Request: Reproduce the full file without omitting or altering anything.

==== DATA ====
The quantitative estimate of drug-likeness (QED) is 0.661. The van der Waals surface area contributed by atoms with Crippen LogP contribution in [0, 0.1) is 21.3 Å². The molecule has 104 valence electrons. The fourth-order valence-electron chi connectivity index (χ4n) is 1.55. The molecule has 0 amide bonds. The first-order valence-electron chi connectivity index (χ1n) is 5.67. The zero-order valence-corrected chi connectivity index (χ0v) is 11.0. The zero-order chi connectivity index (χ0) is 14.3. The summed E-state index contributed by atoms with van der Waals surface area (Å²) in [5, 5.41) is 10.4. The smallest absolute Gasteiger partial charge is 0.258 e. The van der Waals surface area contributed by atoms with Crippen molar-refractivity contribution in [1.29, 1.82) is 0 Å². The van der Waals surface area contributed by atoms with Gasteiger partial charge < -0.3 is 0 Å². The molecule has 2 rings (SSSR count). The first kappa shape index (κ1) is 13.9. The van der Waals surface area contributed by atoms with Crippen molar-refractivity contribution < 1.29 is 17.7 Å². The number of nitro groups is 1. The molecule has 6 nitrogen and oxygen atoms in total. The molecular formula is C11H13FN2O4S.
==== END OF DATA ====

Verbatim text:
The quantitative estimate of drug-likeness (QED) is 0.661. The van der Waals surface area contributed by atoms with Crippen LogP contribution in [0, 0.1) is 21.3 Å². The molecule has 104 valence electrons. The fourth-order valence-electron chi connectivity index (χ4n) is 1.55. The molecule has 0 amide bonds. The first-order valence-electron chi connectivity index (χ1n) is 5.67. The zero-order valence-corrected chi connectivity index (χ0v) is 11.0. The zero-order chi connectivity index (χ0) is 14.3. The summed E-state index contributed by atoms with van der Waals surface area (Å²) in [5, 5.41) is 10.4. The smallest absolute Gasteiger partial charge is 0.258 e. The van der Waals surface area contributed by atoms with Crippen molar-refractivity contribution in [1.29, 1.82) is 0 Å². The van der Waals surface area contributed by atoms with Gasteiger partial charge < -0.3 is 0 Å². The molecule has 2 rings (SSSR count). The first kappa shape index (κ1) is 13.9. The van der Waals surface area contributed by atoms with Crippen molar-refractivity contribution < 1.29 is 17.7 Å². The number of nitro groups is 1. The molecule has 6 nitrogen and oxygen atoms in total. The molecular formula is C11H13FN2O4S.